ionic or covalently bonded and to tape a paper label with the name and formula
for each under the correct category sign on the board. Remind the class that
covalent substances are either polar (not symmetrical, the molecule has two
different ends: water, sugar, vinegar, ammonia) or nonpolar (symmetrical, both
ends of the molecule are the same: I2). Have the students reclassify the
covalent substances into polar covalent and nonpolar covalent categories.
4. Fill a number of colorless, transparent plastic cups with water. Show
students a variety of common household substances (vinegar, salt, vegetable
oil, ammonia, liquid furniture polish, iodine crystals). Ask students to
predict whether each will dissolve in water and then test it. Repeat with oil
instead of water. Have students keep track of the solubilities at their seats
and on the board chart. Now ask students to analyze the board chart for any
patterns or relationships they can see. Draw out that substances that are ionic
or polar covalent dissolve in water which is itself polar covalent, while
substances that are nonpolar covalent do not. Nonpolar covalent substances
dissolve in vegetable oil. State the solubility rule: Like dissolves like!
The fact that water and vegetable oil will not dissolve in each other suggests
that vegetable oil has what type of bonding???
5. Divide the class into groups of three or four. Each group must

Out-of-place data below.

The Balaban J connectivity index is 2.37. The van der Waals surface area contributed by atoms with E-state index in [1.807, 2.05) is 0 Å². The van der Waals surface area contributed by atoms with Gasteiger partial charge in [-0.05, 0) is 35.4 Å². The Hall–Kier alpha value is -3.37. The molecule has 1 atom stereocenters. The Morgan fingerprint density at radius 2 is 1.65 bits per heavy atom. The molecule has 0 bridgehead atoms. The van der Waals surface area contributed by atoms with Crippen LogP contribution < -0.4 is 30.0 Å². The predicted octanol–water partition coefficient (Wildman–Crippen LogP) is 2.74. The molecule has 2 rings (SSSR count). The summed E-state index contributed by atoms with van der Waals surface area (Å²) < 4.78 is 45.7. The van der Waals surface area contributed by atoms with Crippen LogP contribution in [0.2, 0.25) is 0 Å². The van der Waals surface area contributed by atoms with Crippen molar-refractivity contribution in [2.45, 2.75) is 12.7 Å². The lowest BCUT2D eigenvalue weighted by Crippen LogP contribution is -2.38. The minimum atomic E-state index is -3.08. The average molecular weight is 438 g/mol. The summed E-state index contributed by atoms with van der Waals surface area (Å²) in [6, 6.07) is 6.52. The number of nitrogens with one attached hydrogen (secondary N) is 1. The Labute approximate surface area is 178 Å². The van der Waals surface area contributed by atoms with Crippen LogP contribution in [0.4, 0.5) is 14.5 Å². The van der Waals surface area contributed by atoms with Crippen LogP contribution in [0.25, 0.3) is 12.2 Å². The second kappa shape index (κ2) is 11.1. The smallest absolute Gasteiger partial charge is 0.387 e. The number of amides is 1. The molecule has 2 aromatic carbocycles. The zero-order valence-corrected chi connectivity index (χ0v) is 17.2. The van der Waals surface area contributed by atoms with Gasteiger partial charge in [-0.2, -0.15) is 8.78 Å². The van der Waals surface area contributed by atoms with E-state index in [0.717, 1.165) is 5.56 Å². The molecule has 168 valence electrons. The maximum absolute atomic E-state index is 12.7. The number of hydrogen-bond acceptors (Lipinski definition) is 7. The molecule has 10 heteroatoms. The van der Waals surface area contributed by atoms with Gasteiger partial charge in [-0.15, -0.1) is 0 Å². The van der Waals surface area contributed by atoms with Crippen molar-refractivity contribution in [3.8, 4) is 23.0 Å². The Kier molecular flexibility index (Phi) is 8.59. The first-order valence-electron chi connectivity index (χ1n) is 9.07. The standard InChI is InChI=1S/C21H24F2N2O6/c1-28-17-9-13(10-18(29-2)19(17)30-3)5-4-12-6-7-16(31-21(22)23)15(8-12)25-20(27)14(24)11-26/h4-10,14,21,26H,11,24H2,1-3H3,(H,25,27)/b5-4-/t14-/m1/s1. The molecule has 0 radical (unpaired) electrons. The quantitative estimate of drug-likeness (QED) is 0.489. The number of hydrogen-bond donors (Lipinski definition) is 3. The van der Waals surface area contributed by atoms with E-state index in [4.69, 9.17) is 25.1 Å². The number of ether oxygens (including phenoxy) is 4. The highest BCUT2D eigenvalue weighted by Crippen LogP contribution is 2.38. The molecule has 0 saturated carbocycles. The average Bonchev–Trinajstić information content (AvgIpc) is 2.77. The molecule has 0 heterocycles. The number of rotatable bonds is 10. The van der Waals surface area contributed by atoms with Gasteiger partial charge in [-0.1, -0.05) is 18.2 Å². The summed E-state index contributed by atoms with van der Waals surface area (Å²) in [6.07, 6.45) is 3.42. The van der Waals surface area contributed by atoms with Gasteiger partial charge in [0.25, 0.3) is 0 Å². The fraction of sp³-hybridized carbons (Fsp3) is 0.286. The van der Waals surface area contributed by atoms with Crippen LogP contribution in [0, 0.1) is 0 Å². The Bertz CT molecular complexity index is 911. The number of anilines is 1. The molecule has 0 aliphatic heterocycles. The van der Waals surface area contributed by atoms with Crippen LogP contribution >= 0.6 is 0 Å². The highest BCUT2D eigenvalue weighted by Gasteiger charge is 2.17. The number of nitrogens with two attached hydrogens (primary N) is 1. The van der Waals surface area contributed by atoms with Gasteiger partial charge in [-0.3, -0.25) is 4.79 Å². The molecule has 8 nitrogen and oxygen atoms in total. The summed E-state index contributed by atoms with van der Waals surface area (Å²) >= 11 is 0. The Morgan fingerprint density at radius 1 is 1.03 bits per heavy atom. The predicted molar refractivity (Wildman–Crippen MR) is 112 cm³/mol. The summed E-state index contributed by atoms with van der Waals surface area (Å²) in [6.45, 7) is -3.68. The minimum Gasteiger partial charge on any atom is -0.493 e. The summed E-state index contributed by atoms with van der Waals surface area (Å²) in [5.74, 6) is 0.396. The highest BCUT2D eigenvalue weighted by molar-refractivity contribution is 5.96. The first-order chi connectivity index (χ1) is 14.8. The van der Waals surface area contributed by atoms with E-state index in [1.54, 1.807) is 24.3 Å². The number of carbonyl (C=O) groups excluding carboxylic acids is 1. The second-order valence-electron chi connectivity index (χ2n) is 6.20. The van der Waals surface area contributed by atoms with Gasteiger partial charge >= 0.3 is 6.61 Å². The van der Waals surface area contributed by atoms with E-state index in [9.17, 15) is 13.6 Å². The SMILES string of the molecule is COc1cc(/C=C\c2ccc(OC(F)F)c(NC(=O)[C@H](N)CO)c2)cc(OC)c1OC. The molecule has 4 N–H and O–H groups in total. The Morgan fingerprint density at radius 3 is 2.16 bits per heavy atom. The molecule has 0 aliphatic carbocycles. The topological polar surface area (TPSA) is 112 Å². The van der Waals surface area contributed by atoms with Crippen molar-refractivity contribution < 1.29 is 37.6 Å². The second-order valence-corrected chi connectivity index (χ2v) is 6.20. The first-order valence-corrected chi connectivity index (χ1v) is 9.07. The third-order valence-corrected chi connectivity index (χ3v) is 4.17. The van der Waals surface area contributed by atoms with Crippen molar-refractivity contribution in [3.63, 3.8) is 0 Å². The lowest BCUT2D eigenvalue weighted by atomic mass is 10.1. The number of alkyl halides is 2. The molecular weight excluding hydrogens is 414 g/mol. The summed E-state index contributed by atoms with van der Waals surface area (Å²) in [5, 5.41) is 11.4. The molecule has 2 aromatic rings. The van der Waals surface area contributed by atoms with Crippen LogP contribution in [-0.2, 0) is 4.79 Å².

determine the bonding type of a number of substances for which they do not know
the chemical formula by seeing what they dissolve in, water or vegetable oil.
The substances should include Elmer's Glue (white school variety), artist oil
pastels, paint thinner, Root Killer (CuSO4, available in hardware stores),
powdered tempera paint, and food coloring. Students should try different
combinations, for example: artist pastel and water, artist pastel and paint
thinner, Root Killer crystal in water, Root Killer crystal in Elmer's Glue, etc.
What conclusions can be drawn about solubility? about bonding? Students should
enter these substances in the board chart.
6. Point out applications for solubility and bonding. Artists use
solubility in the creative process. Examples include:
Turpentine Wash: artist pastel washed (i.e., painted over with a brush)
with turpentine or paint thinner. Crayons dissolve in
Water Resist: water soluble tempera paints brushed over artist pastels.
Crayons do not dissolve in water solutions.